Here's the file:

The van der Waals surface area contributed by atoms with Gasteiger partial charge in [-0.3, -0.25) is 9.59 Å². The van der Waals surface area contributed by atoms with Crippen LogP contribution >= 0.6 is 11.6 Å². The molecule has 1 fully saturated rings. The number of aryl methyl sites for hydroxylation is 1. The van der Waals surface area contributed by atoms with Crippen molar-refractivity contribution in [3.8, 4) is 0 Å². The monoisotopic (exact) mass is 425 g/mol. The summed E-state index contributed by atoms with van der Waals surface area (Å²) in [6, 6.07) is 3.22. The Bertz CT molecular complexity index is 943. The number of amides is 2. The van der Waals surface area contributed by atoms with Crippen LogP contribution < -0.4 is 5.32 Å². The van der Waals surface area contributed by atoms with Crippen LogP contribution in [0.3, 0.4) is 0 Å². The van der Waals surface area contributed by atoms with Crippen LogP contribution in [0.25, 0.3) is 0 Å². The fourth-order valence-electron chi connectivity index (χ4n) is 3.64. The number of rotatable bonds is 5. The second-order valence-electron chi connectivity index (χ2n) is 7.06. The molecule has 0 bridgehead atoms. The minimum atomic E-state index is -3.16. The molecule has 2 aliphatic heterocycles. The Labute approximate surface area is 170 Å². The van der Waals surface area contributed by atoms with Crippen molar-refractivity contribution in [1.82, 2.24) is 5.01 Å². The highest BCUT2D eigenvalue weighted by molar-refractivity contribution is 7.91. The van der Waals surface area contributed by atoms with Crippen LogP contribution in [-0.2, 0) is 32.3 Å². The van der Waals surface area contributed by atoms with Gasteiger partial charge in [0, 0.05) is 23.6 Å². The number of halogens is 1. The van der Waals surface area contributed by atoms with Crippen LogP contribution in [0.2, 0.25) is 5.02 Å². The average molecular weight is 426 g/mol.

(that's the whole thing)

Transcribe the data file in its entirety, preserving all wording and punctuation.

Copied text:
The van der Waals surface area contributed by atoms with Gasteiger partial charge in [-0.3, -0.25) is 9.59 Å². The van der Waals surface area contributed by atoms with Crippen LogP contribution >= 0.6 is 11.6 Å². The molecule has 1 fully saturated rings. The number of aryl methyl sites for hydroxylation is 1. The van der Waals surface area contributed by atoms with Crippen molar-refractivity contribution in [3.8, 4) is 0 Å². The monoisotopic (exact) mass is 425 g/mol. The summed E-state index contributed by atoms with van der Waals surface area (Å²) in [6, 6.07) is 3.22. The Bertz CT molecular complexity index is 943. The number of amides is 2. The van der Waals surface area contributed by atoms with Crippen LogP contribution < -0.4 is 5.32 Å². The van der Waals surface area contributed by atoms with Crippen LogP contribution in [0.3, 0.4) is 0 Å². The van der Waals surface area contributed by atoms with Crippen LogP contribution in [0.25, 0.3) is 0 Å². The fourth-order valence-electron chi connectivity index (χ4n) is 3.64. The number of rotatable bonds is 5. The second-order valence-electron chi connectivity index (χ2n) is 7.06. The molecule has 0 bridgehead atoms. The minimum atomic E-state index is -3.16. The molecule has 2 aliphatic heterocycles. The Labute approximate surface area is 170 Å². The van der Waals surface area contributed by atoms with Crippen molar-refractivity contribution in [1.82, 2.24) is 5.01 Å². The highest BCUT2D eigenvalue weighted by molar-refractivity contribution is 7.91. The van der Waals surface area contributed by atoms with Crippen LogP contribution in [-0.2, 0) is 32.3 Å². The van der Waals surface area contributed by atoms with Gasteiger partial charge in [0, 0.05) is 23.6 Å². The number of halogens is 1. The van der Waals surface area contributed by atoms with Crippen LogP contribution in [0.2, 0.25) is 5.02 Å². The average molecular weight is 426 g/mol.